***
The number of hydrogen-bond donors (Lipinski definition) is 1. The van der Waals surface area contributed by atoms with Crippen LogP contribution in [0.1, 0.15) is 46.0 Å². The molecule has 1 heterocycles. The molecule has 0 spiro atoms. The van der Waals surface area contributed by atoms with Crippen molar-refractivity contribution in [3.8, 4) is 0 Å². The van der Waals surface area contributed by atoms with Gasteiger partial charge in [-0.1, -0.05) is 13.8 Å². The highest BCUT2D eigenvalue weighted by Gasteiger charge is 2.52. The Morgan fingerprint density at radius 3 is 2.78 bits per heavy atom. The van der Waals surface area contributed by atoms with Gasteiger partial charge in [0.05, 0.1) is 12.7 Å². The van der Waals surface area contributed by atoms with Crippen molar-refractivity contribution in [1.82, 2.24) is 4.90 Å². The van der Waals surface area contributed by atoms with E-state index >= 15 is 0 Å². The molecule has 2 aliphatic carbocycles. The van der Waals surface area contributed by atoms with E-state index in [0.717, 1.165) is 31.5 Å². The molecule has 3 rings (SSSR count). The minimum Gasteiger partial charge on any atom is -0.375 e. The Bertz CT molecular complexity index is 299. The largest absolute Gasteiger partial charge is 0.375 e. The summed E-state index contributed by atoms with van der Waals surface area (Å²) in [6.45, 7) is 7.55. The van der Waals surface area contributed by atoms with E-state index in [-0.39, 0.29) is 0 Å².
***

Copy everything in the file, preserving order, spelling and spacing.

The number of hydrogen-bond donors (Lipinski definition) is 1. The van der Waals surface area contributed by atoms with Crippen LogP contribution in [0.1, 0.15) is 46.0 Å². The molecule has 1 heterocycles. The molecule has 0 spiro atoms. The van der Waals surface area contributed by atoms with Crippen molar-refractivity contribution in [3.8, 4) is 0 Å². The van der Waals surface area contributed by atoms with Gasteiger partial charge in [-0.1, -0.05) is 13.8 Å². The highest BCUT2D eigenvalue weighted by Gasteiger charge is 2.52. The Morgan fingerprint density at radius 3 is 2.78 bits per heavy atom. The van der Waals surface area contributed by atoms with Gasteiger partial charge in [0.05, 0.1) is 12.7 Å². The van der Waals surface area contributed by atoms with Crippen molar-refractivity contribution in [1.82, 2.24) is 4.90 Å². The van der Waals surface area contributed by atoms with E-state index >= 15 is 0 Å². The molecule has 2 aliphatic carbocycles. The van der Waals surface area contributed by atoms with E-state index in [0.717, 1.165) is 31.5 Å². The molecule has 3 rings (SSSR count). The minimum Gasteiger partial charge on any atom is -0.375 e. The Bertz CT molecular complexity index is 299. The largest absolute Gasteiger partial charge is 0.375 e. The summed E-state index contributed by atoms with van der Waals surface area (Å²) in [6.45, 7) is 7.55. The van der Waals surface area contributed by atoms with E-state index in [-0.39, 0.29) is 0 Å².